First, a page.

The board, in this case, acted pursuant to the authority vested in it by R.S. 40:55-39 c as amended by L. 1948, c. 305 and by L. 1949, c. 242. This statutory provision authorizes a board of adjustment under stated circumstances to grant a variance without the necessity of recommendation thereof to the municipal governing body. This provision has been considered by this court several times and as amended in 1948 and 1949 has been construed by this court. It is now settled that under subparagraph (c) of R.S. 40:55-39, as amended, in order to support the grant of a variance there must be a finding of unnecessary hardship to the individual landowner. V.F. Zahodiakin, etc., Corp. v. Bd. of Adjustment, Summit, 8 N.J. 386 (1952); Home Builders Ass'n. of Northern N.J. v. Paramus, 7 N.J. 335, 341-342 (1951); Lumund v. Bd. of Adjustment of Borough of Rutherford, 4 N.J. 577, 580 (1950); Cf. Protomastro v. Bd. of Adjustment of City of Hoboken, 3 N.J. 494, 500, 501 (1950). Compare Monmouth Lumber Company v. Township of Ocean, 9 N.J. 64 (1952). It is suggested in the arguments advanced on this appeal that the amended statute provides two criteria for grant of variance by a zoning board of adjustment, namely, "undue hardship" and "peculiar and exceptional practical difficulties." We perceive no practical difference between the two quoted clauses as used in this portion of R.S. 40:55-39 as amended. The former is necessarily inclusive of the latter, for where peculiar and exceptional practical difficulties exist undue hardship also exists. The remainder of the language of amended subparagraph (c) of R.S. 40:55-39 constitutes a legislative declaration of
elements of proof of a restrictive nature, a limitation upon the authority of the board of adjustment to grant a variance on the ground of unnecessary hardship. These factors are expressed in two categories: exceptional narrowness, shallowness or shape of a specific property at the time of the enactment of the regulation, or other extraordinary and exceptional situation or condition of such piece of property.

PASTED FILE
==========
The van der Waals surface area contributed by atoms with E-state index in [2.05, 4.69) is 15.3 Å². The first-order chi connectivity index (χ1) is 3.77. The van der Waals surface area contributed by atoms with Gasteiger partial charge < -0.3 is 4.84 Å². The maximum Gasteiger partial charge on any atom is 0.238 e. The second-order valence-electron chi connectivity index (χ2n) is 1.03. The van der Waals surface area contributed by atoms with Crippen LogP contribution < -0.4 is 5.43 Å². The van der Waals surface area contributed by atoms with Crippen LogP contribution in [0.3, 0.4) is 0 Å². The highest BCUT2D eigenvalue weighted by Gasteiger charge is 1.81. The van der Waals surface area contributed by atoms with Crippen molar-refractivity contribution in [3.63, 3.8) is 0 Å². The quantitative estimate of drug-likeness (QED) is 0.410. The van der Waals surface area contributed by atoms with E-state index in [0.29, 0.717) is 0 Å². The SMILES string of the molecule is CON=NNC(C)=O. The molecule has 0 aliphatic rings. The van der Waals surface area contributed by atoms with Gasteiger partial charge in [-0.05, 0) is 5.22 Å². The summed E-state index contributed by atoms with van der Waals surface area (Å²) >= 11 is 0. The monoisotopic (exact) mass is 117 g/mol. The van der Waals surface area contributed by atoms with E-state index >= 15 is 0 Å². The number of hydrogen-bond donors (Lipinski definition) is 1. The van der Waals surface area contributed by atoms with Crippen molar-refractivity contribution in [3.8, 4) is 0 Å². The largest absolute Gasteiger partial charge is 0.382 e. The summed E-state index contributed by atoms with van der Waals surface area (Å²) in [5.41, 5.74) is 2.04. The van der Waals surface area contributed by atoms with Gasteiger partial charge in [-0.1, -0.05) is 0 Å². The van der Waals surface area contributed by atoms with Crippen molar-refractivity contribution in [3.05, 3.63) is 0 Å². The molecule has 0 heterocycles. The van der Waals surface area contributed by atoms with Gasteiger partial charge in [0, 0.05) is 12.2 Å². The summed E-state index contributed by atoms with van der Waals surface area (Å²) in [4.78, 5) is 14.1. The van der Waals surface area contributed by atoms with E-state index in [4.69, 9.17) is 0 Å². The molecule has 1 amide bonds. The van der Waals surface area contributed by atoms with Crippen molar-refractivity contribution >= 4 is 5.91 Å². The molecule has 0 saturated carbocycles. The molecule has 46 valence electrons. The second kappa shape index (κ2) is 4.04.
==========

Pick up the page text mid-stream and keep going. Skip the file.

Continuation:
The evidence adduced in this case shows unnecessary hardship by virtue of the extraordinary and exceptional situation or condition of the property in question. The record shows that Lyons Avenue is devoted to business and industry on both sides of the thoroughfare, for several blocks in both directions, with the exception of the lot in question (which is zoned partly for business and partly for "B" residential use), Irvington Park, and a portion of the opposite two blocks (facing defendant's lot and Irvington Park) which are zoned "D" residential. Immediately to the rear of defendant's lot is a 40-family apartment house (fronting on Augusta Street). The defendants' proof disclosed that the property in question is vacant land, not usable or saleable for residential use. Although the plaintiffs, in opposition, introduced proofs tending to show that a gasoline service station could be erected on the portion of the property zoned for business and that the portion in the "B" zone could be used for the erection of a multiple-family residence, there was so raised only a conflict of testimony on these factors. And although plaintiffs offered testimony that the area is among the good residential areas remaining in the municipality, the defendant introduced evidence that the general neighborhood has changed and is used predominantly for business purposes; that the property is split by the zone ...